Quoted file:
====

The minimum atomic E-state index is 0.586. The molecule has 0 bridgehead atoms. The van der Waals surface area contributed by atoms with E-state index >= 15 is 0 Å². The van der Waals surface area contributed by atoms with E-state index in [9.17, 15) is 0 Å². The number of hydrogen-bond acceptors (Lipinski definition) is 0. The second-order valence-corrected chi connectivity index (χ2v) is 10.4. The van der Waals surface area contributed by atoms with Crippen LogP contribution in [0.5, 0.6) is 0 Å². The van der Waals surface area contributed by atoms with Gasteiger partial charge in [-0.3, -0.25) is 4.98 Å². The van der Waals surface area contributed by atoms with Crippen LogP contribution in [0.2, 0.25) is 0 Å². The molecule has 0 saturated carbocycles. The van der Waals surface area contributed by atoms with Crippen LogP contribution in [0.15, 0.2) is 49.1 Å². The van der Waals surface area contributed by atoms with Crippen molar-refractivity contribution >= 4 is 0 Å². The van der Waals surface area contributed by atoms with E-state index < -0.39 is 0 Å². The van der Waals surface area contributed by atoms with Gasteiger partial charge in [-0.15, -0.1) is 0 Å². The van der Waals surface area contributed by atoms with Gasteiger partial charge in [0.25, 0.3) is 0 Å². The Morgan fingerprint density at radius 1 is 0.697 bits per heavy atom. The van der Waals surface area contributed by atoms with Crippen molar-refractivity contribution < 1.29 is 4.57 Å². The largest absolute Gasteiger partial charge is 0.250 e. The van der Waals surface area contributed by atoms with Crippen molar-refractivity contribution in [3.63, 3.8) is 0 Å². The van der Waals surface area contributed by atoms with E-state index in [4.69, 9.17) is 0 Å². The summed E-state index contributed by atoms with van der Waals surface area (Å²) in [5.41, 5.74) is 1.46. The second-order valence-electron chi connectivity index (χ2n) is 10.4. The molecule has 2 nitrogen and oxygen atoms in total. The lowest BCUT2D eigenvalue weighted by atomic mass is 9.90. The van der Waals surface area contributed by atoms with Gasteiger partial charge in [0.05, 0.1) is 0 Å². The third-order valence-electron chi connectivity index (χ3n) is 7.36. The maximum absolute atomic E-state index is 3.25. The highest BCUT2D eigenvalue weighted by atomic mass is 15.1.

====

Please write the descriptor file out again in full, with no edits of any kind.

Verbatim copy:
The minimum atomic E-state index is 0.586. The molecule has 0 bridgehead atoms. The van der Waals surface area contributed by atoms with E-state index >= 15 is 0 Å². The van der Waals surface area contributed by atoms with E-state index in [9.17, 15) is 0 Å². The number of hydrogen-bond acceptors (Lipinski definition) is 0. The second-order valence-corrected chi connectivity index (χ2v) is 10.4. The van der Waals surface area contributed by atoms with Crippen LogP contribution in [0.5, 0.6) is 0 Å². The van der Waals surface area contributed by atoms with Gasteiger partial charge in [-0.3, -0.25) is 4.98 Å². The van der Waals surface area contributed by atoms with Crippen LogP contribution in [0.2, 0.25) is 0 Å². The molecule has 0 saturated carbocycles. The van der Waals surface area contributed by atoms with Crippen LogP contribution in [0.15, 0.2) is 49.1 Å². The van der Waals surface area contributed by atoms with Crippen molar-refractivity contribution >= 4 is 0 Å². The van der Waals surface area contributed by atoms with E-state index < -0.39 is 0 Å². The van der Waals surface area contributed by atoms with Gasteiger partial charge in [-0.15, -0.1) is 0 Å². The van der Waals surface area contributed by atoms with Gasteiger partial charge in [0.25, 0.3) is 0 Å². The Morgan fingerprint density at radius 1 is 0.697 bits per heavy atom. The van der Waals surface area contributed by atoms with Crippen molar-refractivity contribution < 1.29 is 4.57 Å². The largest absolute Gasteiger partial charge is 0.250 e. The van der Waals surface area contributed by atoms with Crippen molar-refractivity contribution in [3.63, 3.8) is 0 Å². The van der Waals surface area contributed by atoms with E-state index in [4.69, 9.17) is 0 Å². The summed E-state index contributed by atoms with van der Waals surface area (Å²) in [5.41, 5.74) is 1.46. The second-order valence-electron chi connectivity index (χ2n) is 10.4. The molecule has 2 nitrogen and oxygen atoms in total. The lowest BCUT2D eigenvalue weighted by atomic mass is 9.90. The van der Waals surface area contributed by atoms with Gasteiger partial charge in [0.05, 0.1) is 0 Å². The third-order valence-electron chi connectivity index (χ3n) is 7.36. The maximum absolute atomic E-state index is 3.25. The highest BCUT2D eigenvalue weighted by atomic mass is 15.1.